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Peggy Fletcher Stack
Peggy Fletcher Stack has been producing stories for The Salt Lake Tribune's award-winning Faith section for nearly two decades. Writing about contemporary faith, rituals, and spirituality as well as religion's conflicts and cohesion has always been Stack's passion. Follow her at facebook.com/peggy.fletcherstack, Twitter @religiongal

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Echo Hawk going to bat for Native Americans — as Mormon GA

Larry Echo Hawk works with presidents — first, the president of the United States; now, the president of the LDS Church.

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At this week's Native American Summit in downtown Salt Lake City, Echo Hawk talked about his appointment to the two high-profile jobs and the differences between his former work as head of the Bureau of Indian Affairs and his new full-time post as a Mormon general authority.

Back in January 2009, he recalled, he was "living the perfect life" in Provo as a law professor at Brigham Young University. Then he got a call from President Barack Obama's office.

"It was shortly afterward," he said, "I received another telephone call and very powerful words were spoken: 'Your country is calling you into service.' "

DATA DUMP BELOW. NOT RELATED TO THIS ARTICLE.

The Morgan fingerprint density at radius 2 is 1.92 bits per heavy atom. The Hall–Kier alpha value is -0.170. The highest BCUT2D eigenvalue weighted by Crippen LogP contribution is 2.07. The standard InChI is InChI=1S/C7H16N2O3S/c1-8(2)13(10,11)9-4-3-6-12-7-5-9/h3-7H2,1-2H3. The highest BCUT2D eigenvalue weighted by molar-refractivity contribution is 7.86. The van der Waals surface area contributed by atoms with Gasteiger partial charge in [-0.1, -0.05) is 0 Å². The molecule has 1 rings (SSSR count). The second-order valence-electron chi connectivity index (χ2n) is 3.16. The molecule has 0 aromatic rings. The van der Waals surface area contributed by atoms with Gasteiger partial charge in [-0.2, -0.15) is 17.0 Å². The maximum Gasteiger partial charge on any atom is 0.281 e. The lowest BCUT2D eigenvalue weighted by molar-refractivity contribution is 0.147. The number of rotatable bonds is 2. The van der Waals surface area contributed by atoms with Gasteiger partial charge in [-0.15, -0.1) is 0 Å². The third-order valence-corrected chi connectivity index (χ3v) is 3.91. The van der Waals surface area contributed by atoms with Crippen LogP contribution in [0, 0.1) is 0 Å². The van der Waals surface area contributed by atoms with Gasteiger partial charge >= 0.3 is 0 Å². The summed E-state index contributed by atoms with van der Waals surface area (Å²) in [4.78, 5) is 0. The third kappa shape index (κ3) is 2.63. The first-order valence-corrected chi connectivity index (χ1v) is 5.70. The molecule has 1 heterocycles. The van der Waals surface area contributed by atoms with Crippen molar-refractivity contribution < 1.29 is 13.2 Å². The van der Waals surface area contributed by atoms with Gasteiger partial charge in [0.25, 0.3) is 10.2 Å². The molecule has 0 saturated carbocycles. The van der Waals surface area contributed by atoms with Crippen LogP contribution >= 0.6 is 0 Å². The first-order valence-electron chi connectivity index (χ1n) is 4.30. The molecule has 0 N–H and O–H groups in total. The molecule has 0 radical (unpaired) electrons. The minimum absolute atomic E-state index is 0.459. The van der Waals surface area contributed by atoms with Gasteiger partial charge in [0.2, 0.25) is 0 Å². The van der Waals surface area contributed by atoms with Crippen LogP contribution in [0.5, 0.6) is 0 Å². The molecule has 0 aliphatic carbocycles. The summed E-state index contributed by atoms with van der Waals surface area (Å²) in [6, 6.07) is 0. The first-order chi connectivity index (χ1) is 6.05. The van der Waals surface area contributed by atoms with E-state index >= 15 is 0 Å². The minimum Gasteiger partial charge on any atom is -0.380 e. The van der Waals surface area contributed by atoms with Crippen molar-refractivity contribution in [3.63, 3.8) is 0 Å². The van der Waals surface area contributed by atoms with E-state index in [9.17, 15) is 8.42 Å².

Obama wanted Echo Hawk as BIA boss. "I had to admit that I hesitated," he said.

A Pawnee himself, Echo Hawk balked because the federal government has a long history of breaking promises to Native Americans.

"In the end, I felt like it was a chance to try and make a difference," he said. "It was difficult work, but it was the most satisfying work that I've ever done in my life."

Echo Hawk, a former Idaho attorney general and a prominent Democrat, planned to finish out Obama's first term and then return to teaching law. But after three years, another president beckoned.

In February 2012, he had an appointment with a member of the LDS Church's governing First Presidency.

"It's something that you don't apply for," he said. "As the interview occurred, the phrase that caught my attention was when he spoke these words, 'For the rest of your life you are called to serve as a general authority.' "

Even before the meeting, Echo Hawk had resolved that if LDS leaders wanted him for a full-time post, he would say yes.

But, Echo Hawk emphasized this week, "my work for native people is not over."

His church assignment for at least the next year is to serve in the Southwest — an area that includes Arizona, New Mexico, Oklahoma and Nevada — states with some of the largest Native American populations.

"I'm hoping that I will be able to continue to work to benefit the native people."

Echo Hawk is the second American Indian to be appointed an LDS general authority. The first, George P. Lee, served for 14 years before being excommunicated for "apostasy" and "conduct unbecoming a member of the church."

Echo Hawk acknowledged the prayers given on his behalf from various tribal members during his time BIA. "It is now my turn to pray for you."

Justina McCandless

Copyright 2014 The Salt Lake Tribune. All rights reserved. This material may not be published, broadcast, rewritten or redistributed.

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